Times SELECT 10 January 2020
National Assembly speaker Thandi Modise will consider a request by the Public Servants Association that parliament investigate alleged maladministration in the Office of the Public Protector as soon as she returns to work next week.
This is according to parliamentary spokesperson Moloto Mothapo.
The PSA, a union which represents the majority of the staff employed at the public protector’s office, says it is “concerned about the recent spate of suspensions and dismissals of senior executives and investigators” at the Chapter 9 institution.
It specifically wants parliament to investigate the allegedly “irregular appointment” of Vussy Mahlangu – who was fired by the department of rural development and land reform before being hired as public protector CEO and, according to the PSA, did not have the required security clearance as a result.
Mkhwebane and Mahlangu, who resigned from his position this month, have both been accused by former public protector chief operations officer Basani Baloyi of unlawfully terminating her employment because she questioned Mkhwebane’s decisions in certain politically sensitive investigations – including those against President Cyril Ramaphosa and public enterprises minister Pravin Gordhan.
“The real reason that I was purged was because I was an obstacle to Ms Mkhwebane and Mr Mahlangu using their powers for their own personal advancement,” Baloyi says in papers filed at the Constitutional Court this week.
In a range of high-profile investigations, Ms Mkhwebane failed to act impartially and independently. In preparing reports, and in the timing of releasing reports, she abused her office.
According to Baloyi, there was “serious rot at the core of one of the constitution’s most important institutions. This is a crisis.”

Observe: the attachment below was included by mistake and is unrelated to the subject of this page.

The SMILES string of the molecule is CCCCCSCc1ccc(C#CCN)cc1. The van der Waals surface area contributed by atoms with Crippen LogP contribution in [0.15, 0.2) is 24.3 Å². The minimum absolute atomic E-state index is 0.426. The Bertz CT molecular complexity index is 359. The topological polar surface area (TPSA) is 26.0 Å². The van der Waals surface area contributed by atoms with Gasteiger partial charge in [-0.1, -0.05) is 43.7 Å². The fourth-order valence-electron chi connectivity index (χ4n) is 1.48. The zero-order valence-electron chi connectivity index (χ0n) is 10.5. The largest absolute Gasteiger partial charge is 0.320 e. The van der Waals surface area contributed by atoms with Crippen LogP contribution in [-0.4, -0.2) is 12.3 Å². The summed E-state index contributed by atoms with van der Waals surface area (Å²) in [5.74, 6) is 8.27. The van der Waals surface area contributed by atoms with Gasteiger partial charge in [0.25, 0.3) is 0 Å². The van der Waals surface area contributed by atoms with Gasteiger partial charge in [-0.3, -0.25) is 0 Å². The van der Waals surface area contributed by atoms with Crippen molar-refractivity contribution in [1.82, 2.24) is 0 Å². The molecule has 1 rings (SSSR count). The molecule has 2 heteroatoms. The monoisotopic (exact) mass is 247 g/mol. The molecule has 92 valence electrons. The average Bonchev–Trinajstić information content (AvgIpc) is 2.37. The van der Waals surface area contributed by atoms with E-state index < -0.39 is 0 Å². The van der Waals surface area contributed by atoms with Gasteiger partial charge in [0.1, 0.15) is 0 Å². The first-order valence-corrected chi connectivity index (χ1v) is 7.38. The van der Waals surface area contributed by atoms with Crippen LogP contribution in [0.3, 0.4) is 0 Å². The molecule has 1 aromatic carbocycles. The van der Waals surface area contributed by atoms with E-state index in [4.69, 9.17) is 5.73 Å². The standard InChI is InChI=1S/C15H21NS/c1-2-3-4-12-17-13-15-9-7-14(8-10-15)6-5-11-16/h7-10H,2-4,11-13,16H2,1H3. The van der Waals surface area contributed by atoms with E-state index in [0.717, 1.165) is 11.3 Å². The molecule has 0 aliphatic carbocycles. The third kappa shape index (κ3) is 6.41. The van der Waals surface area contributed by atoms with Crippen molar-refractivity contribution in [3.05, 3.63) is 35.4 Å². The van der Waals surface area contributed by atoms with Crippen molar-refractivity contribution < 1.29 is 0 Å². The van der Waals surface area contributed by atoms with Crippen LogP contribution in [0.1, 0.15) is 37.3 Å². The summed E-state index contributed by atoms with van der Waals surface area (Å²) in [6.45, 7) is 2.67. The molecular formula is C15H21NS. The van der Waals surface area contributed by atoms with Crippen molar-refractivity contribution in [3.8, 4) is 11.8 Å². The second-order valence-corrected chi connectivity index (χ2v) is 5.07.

Baloyi’s challenge to the termination of her employment was dismissed by the Pretoria High Court in 2019 on the basis that she should have approached the Labour Court to deal with her dispute against Mkhwebane and Mahlangu.
Baloyi is now seeking to appeal that decision in the Constitutional Court.
The PSA, meanwhile, has demanded that Mkhwebane “provide clarity to South Africans whether Mr Mahlangu disclosed in his CV or during interviews that he was dismissed from the Public Service owing to misconduct relating to dishonesty”.
“If not, the Public Protector needs to advise if she was aware of his previous disciplinary record before the appointment. If indeed so, the public protector needs to justify appointing Mr Mahlangu in the face of glaring knowledge and evidence and the CEO position requires a person of integrity,” the union states.
Public protector spokesperson Oupa Segalwe said on Thursday Mkhwebane had reached an agreement to respond to the PSA’s request for information, which was made under the provisions of the Promotion of Access to Information Act, this month.
“As far as the public protector is concerned, that agreement stands,” he said.
Segalwe added that Mkhwebane was “not aware of any investigator who has been “dismissed”, only those who have been suspended as part of disciplinary process which is above board and lawful”.
By Thursday evening, Mkhwebane had not responded to questions about the PSA’s request for a parliamentary probe into alleged maladministration at her office.